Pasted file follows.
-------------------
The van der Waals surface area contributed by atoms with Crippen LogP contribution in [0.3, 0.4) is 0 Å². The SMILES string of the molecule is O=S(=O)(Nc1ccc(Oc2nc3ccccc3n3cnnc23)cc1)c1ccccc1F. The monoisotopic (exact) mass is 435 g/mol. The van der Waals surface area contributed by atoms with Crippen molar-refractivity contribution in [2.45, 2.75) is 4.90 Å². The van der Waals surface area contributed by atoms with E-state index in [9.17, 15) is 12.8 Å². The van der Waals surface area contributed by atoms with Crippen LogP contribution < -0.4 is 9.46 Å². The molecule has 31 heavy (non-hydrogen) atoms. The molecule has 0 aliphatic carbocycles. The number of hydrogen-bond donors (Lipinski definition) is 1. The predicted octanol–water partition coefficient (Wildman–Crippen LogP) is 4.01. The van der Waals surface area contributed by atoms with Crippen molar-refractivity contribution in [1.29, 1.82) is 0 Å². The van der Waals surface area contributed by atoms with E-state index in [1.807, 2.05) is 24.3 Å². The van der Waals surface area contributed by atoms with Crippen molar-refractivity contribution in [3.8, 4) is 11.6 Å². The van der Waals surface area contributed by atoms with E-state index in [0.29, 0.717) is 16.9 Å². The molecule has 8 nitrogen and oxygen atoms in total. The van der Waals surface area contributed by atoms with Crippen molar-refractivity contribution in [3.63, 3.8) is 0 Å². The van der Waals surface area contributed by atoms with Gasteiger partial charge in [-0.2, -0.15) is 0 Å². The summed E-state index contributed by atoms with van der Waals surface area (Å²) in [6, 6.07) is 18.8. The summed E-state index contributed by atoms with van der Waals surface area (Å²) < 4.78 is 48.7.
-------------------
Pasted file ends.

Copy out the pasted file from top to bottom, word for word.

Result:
The van der Waals surface area contributed by atoms with Crippen LogP contribution in [0.3, 0.4) is 0 Å². The SMILES string of the molecule is O=S(=O)(Nc1ccc(Oc2nc3ccccc3n3cnnc23)cc1)c1ccccc1F. The monoisotopic (exact) mass is 435 g/mol. The van der Waals surface area contributed by atoms with Crippen molar-refractivity contribution in [2.45, 2.75) is 4.90 Å². The van der Waals surface area contributed by atoms with E-state index in [9.17, 15) is 12.8 Å². The van der Waals surface area contributed by atoms with Crippen LogP contribution < -0.4 is 9.46 Å². The molecule has 31 heavy (non-hydrogen) atoms. The molecule has 0 aliphatic carbocycles. The number of hydrogen-bond donors (Lipinski definition) is 1. The predicted octanol–water partition coefficient (Wildman–Crippen LogP) is 4.01. The van der Waals surface area contributed by atoms with Crippen molar-refractivity contribution in [1.29, 1.82) is 0 Å². The van der Waals surface area contributed by atoms with E-state index in [1.807, 2.05) is 24.3 Å². The van der Waals surface area contributed by atoms with Crippen molar-refractivity contribution in [3.8, 4) is 11.6 Å². The van der Waals surface area contributed by atoms with E-state index in [0.29, 0.717) is 16.9 Å². The molecule has 8 nitrogen and oxygen atoms in total. The van der Waals surface area contributed by atoms with Crippen molar-refractivity contribution in [3.63, 3.8) is 0 Å². The van der Waals surface area contributed by atoms with Gasteiger partial charge in [-0.2, -0.15) is 0 Å². The summed E-state index contributed by atoms with van der Waals surface area (Å²) in [6, 6.07) is 18.8. The summed E-state index contributed by atoms with van der Waals surface area (Å²) < 4.78 is 48.7.